Engineer Ownership Through Anticipatory Management: Address Employee and Customer Needs Before They Ariseby James L. Heskett W. Earl Sasser Jr. Joe Wheeler
Organizations that engineer customer and employee ownership learn to predict and respond to customers' needs before they arise. Technology and information systems can be a great help in this endeavor. But just as important are the combined efforts from all parts of the organization-especially marketing, operations, human resources, and information technology-working seamlessly together to help frontline employees deliver value to customers. This chapter demonstrates how employees and customers benefit from the set of concepts at the core of anticipatory management.
The Fairfield Inn, an economy hotel venture by the Marriott Corp., has developed a novel method for selecting and measuring the performance of its hotel personnel that fits the company's strategy. Because it faces the need to grow rapidly, questions have arisen as to whether to offer franchises and in what form, considering the need to protect its unique concept.
Jack Welch and the Corporate Executive Council of General Electric are faced with a decision about whether and how to implement a six-sigma quality-improvement effort in the context of many other initiatives already undertaken at GE in recent years.
HandsOn Bay Area, an organization devoted to the performance of (and development of leaders for) community service, is undergoing a significant (and internally controversial) shift in its business model from "retail" projects involving individual volunteers to "wholesale" projects with for-profit partners from the San Francisco Bay Area. Its CEO has to decide whether and how to respond to a request from Google to engage 5,500 Google employees in community service activities during a one-week period. It's a far larger project than the organization has ever undertaken and one requiring many added resources. Among the risks is the possible damage to the HandsOn reputation among Silicon Valley partners if the effort does not succeed.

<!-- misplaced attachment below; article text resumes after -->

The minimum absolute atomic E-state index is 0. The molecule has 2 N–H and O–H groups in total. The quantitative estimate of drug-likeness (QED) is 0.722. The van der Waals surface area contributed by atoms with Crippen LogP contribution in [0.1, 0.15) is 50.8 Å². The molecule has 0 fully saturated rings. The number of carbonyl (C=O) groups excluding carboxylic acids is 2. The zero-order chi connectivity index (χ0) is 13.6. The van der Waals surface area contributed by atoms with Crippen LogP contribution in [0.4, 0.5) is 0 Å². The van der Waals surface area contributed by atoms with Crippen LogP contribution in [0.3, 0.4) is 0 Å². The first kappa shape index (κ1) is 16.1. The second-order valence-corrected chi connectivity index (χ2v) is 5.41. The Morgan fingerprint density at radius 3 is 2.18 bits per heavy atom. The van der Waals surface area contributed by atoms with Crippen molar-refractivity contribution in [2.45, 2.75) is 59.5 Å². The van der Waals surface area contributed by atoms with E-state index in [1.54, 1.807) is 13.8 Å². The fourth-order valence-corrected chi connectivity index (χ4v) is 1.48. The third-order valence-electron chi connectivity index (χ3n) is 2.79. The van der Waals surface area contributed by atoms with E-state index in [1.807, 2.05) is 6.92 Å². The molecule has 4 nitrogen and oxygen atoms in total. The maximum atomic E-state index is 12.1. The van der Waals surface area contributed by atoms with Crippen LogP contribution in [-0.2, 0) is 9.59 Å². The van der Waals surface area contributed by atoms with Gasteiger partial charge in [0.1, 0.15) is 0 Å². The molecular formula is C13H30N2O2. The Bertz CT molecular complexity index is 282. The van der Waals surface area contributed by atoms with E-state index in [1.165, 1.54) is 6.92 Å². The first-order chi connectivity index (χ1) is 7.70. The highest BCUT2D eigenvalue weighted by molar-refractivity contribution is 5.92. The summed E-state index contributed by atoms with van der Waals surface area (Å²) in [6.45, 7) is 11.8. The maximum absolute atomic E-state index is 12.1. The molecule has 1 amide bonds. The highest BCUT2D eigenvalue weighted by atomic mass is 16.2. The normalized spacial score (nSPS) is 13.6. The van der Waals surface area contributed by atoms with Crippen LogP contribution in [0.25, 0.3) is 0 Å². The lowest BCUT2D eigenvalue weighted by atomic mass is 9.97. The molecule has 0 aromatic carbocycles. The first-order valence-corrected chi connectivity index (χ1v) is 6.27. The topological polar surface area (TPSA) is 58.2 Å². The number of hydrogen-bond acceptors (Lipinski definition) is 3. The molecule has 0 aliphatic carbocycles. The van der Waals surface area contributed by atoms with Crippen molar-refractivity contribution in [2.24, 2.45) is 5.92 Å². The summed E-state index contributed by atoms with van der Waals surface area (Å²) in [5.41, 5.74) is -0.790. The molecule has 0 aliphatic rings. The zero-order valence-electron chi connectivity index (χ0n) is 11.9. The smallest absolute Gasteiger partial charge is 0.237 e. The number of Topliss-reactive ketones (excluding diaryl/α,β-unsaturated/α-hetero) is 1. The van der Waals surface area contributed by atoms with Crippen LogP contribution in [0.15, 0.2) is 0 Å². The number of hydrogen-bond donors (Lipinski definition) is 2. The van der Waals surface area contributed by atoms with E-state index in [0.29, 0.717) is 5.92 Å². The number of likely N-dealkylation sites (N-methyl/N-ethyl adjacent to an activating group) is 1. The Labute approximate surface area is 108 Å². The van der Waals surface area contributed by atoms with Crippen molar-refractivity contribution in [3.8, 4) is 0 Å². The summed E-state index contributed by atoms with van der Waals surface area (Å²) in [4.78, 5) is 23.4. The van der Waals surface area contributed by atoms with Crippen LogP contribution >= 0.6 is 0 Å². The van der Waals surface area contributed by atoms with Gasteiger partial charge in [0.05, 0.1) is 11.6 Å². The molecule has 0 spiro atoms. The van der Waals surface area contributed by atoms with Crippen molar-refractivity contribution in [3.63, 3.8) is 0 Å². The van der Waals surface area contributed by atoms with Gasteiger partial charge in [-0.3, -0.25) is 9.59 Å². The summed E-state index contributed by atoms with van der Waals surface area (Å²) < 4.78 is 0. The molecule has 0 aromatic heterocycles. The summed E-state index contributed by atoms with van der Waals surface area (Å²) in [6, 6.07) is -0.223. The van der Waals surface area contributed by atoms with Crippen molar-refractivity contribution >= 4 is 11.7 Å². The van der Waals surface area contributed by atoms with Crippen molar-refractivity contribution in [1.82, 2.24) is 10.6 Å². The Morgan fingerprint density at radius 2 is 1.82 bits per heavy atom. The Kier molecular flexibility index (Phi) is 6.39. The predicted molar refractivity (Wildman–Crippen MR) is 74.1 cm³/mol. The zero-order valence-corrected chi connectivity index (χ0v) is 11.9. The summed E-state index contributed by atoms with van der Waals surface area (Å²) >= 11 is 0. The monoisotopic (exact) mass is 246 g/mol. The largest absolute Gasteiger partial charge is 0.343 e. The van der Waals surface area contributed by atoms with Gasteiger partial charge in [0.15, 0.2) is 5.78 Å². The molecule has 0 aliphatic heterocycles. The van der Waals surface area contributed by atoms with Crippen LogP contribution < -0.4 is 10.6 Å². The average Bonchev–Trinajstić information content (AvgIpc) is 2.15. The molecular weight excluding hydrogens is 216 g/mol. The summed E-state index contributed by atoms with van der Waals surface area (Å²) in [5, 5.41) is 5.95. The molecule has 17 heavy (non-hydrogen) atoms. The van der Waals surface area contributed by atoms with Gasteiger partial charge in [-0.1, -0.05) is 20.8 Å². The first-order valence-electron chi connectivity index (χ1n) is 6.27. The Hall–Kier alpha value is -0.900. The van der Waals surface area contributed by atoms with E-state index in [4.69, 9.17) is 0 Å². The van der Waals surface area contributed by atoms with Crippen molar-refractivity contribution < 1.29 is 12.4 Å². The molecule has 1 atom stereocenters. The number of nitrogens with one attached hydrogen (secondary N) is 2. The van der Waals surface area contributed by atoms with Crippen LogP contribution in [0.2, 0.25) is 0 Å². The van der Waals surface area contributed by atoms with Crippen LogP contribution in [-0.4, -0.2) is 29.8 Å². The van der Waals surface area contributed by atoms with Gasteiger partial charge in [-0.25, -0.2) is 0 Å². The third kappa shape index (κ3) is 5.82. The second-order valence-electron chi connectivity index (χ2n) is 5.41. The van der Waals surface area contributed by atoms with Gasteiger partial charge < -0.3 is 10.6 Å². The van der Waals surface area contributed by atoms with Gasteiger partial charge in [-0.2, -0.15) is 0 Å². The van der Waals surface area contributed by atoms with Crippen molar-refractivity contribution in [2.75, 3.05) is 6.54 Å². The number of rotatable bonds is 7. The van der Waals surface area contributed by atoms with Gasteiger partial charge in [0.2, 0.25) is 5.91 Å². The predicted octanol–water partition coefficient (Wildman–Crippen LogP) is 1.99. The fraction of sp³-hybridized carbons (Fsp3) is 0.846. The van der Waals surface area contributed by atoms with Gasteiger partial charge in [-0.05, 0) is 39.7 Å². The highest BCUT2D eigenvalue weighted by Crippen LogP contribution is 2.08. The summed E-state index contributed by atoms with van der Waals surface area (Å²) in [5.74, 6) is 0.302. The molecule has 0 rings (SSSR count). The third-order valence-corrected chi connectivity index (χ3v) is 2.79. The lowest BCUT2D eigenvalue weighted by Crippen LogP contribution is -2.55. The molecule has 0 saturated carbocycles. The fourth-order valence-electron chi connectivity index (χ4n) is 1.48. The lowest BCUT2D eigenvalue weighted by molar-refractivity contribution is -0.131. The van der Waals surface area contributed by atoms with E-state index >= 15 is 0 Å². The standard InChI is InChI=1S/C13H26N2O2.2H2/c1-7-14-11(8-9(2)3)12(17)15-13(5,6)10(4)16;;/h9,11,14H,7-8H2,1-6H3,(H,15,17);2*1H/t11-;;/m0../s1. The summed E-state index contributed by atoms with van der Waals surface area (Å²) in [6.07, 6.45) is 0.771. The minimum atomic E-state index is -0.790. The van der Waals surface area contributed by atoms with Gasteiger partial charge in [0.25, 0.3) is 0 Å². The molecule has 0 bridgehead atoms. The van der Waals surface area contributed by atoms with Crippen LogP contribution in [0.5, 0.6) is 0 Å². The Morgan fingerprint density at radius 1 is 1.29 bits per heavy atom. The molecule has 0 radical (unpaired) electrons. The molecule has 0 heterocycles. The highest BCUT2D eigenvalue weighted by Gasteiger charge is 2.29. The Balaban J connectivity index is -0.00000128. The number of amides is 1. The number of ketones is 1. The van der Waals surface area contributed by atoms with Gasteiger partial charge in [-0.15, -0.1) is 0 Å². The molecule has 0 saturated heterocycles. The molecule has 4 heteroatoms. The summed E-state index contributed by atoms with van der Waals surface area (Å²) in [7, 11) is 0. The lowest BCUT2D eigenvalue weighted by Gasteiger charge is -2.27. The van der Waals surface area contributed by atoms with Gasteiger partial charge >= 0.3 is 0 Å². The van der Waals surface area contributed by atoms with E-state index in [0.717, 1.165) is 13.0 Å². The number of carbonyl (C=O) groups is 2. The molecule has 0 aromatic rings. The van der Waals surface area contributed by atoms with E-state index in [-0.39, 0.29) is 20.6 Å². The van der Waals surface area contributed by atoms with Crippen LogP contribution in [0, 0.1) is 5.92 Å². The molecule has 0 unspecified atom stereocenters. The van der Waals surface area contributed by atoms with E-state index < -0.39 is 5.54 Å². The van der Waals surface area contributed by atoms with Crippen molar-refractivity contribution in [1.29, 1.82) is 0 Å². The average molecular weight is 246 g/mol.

The CEO of ING Direct (U.S.) has to decide: (1) whether and how to coordinate his organization's branding effort with its parent, ING Group, and (2) how fast to grow the business. Includes color exhibits.
A customer owner is one who tries a product or service, is so satisfied that she returns to buy more, states a willingness to tell others of her experiences, actually convinces others to buy, provides constructive criticism of existing offerings, and even suggests or helps test new products or ideas. A customer who behaves like an owner is worth more than a hundred typical price-sensitive customers over the customer owner's lifetime with your organization. Similarly, the lifetime value of an employee who can promote customer ownership is priceless, and an organization that learns how to cultivate an ownership attitude creates a self-reinforcing relationship between customers and frontline employees. This chapter introduces the service profit chain, which will help you develop the preconditions for ownership in your organization, and describes how to measure the ownership quotient of your customers and employees.
Industry and Background Note
The Hartford Steam Boiler Inspection and Insurance Co. (HSB) dominates the market segment in which it operates. Its success comes largely from the company's service delivery system, a joint product of HSB's marketing and operating managers. Vital to strategy implementation is involving the employees who deliver the service. Successful companies focus on shared values, control by peer groups, generous incentives, and--where possible--a close relationship with the customer. Using databases imaginatively permits many of these businesses to substitute information for assets that both enhance service effectiveness to existing customers and attract new ones.
Organizations that foster customer and employee ownership gain an edge on the competition by designing their operating strategies and systems to leverage value over cost. They carefully align all the elements of the strategic value vision to create a unified, self-reinforcing enterprise focused on ownership-and in the process they achieve enviable margins. They pay particular attention to what the authors call "deep indicators," or key value levers that most influence future performance.
The head of Manchester Bidwell Corp. ponders what it will take to replicate its social services in 100 cities across North America and internationally--an effort that ultimately would cost several hundred million dollars.
Focuses on the strategic and organizational challenges that confront growing enterprises and the entrepreneurs who lead them. Provides an overview of how a new venture needs to change as it passes from the initial start-up to the growth phase. Explores how a venture's leadership, strategy, and execution need to evolve to deal with rapid growth. A rewritten version of an earlier note.
A basic note to be used at the beginning of the introductory marketing course to familiarize students with the arithmetic techniques, concepts, and terms that are typically employed in the analysis of a first year marketing case.